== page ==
In the most general sense, we are putting onto the table the hypothesis that the ethical consumer is a myth in that it is a characterization that is false, despite the fact that it serves a communicative function for those that present it as a model of idealized behavior. In this sense, we are


juxtaposing the “ethical” consumer as a myth that is believed as a constructivist epistemological phenomenon (and hence non-testable) against an ontological notion of whether such a creature as an “ethical” consumer exists (which is testable).

It should be clear from the positioning of our thesis that we view the notion of the “ethical” consumer with suspicion, and our research will reveal the evidence behind this skepticism. However, it would be wrong of us to argue that all consumers are little more than hedonistic automatons worshipping at the altar of the checkout line. If we are arguing that the traditional conceptualization of the ethical consumer is simplistic and flawed empirically, it would be foolish of us not to back up our statements empirically and to be clear as to the specific domain we are discussing. It is important therefore to understand what it is that we are saying and what it is that we are not saying.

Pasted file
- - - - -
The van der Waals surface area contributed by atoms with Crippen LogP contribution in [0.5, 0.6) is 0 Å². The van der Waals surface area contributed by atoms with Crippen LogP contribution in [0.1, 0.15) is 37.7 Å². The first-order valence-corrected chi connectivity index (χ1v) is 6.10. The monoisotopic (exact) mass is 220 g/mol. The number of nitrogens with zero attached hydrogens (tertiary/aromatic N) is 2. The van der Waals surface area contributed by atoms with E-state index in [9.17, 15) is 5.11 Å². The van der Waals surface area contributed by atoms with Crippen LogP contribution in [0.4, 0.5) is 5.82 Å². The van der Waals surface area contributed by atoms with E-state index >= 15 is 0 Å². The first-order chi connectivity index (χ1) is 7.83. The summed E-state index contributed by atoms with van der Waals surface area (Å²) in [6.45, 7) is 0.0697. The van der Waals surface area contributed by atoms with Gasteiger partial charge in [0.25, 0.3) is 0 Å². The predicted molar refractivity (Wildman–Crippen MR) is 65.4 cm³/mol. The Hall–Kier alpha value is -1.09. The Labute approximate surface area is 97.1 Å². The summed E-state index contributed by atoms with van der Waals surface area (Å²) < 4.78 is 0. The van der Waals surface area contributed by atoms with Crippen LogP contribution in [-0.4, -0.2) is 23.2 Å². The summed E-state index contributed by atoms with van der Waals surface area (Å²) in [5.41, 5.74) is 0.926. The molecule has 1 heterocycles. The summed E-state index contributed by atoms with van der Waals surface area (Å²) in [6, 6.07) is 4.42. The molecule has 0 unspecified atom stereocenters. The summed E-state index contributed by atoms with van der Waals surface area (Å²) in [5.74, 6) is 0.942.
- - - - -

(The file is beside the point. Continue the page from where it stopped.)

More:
First, we are not saying that individuals do not bring values and beliefs into the purchasing context. However, we will contend that these values and beliefs are not so immutable as to be more than one of many contributors to the individual’s consumption decision. To see the logic of this one has only to look at what is known as the Good Samaritan Experiment (Darley and Batson, 1973). In this experiment, students studying to be priests at a theological seminary were asked to come to the university to give a lecture to students on the Parable of the Good Samaritan. When they arrived to give their lecture, the researcher indicated that the lecture had been moved to another building and that the theologians had either five minutes, fifteen minutes or thirty minutes to get to the new location. As each theologian entered the building to give his/her lecture an actor feigned illness and collapsed in the doorway. The research question was how many of the theologians on their way to give a lecture on the Good Samaritan stopped (and hence were a living example of the parable). The results were astonishing, in that the single biggest determinant of what the theologians did was how much time they had to get to the lecture. Their Samaritan-esque nature was driven not by their character, or beliefs, or values but by the simple fact of whether or not they faced time pressure. According to Darley and Batson (1973, p. 107):